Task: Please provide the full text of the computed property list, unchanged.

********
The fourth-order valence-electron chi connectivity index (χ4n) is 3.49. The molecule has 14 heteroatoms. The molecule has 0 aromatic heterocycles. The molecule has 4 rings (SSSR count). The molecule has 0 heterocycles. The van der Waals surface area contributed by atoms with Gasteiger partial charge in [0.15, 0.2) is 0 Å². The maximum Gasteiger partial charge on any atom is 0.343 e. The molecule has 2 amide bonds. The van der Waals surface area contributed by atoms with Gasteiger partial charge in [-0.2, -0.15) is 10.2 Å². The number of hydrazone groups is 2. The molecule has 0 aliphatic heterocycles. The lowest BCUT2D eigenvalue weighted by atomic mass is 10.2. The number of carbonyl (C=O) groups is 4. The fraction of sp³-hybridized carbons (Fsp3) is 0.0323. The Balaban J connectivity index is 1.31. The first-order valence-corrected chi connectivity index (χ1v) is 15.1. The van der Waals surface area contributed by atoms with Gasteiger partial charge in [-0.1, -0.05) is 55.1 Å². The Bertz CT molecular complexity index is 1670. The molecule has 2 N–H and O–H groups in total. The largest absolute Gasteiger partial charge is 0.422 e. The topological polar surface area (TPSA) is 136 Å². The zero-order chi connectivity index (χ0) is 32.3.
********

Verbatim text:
The fourth-order valence-electron chi connectivity index (χ4n) is 3.49. The molecule has 14 heteroatoms. The molecule has 0 aromatic heterocycles. The molecule has 4 rings (SSSR count). The molecule has 0 heterocycles. The van der Waals surface area contributed by atoms with Gasteiger partial charge in [0.15, 0.2) is 0 Å². The maximum Gasteiger partial charge on any atom is 0.343 e. The molecule has 2 amide bonds. The van der Waals surface area contributed by atoms with Gasteiger partial charge in [-0.2, -0.15) is 10.2 Å². The number of hydrazone groups is 2. The molecule has 0 aliphatic heterocycles. The lowest BCUT2D eigenvalue weighted by atomic mass is 10.2. The number of carbonyl (C=O) groups is 4. The fraction of sp³-hybridized carbons (Fsp3) is 0.0323. The Balaban J connectivity index is 1.31. The first-order valence-corrected chi connectivity index (χ1v) is 15.1. The van der Waals surface area contributed by atoms with Gasteiger partial charge in [-0.1, -0.05) is 55.1 Å². The Bertz CT molecular complexity index is 1670. The molecule has 2 N–H and O–H groups in total. The largest absolute Gasteiger partial charge is 0.422 e. The topological polar surface area (TPSA) is 136 Å². The zero-order chi connectivity index (χ0) is 32.3.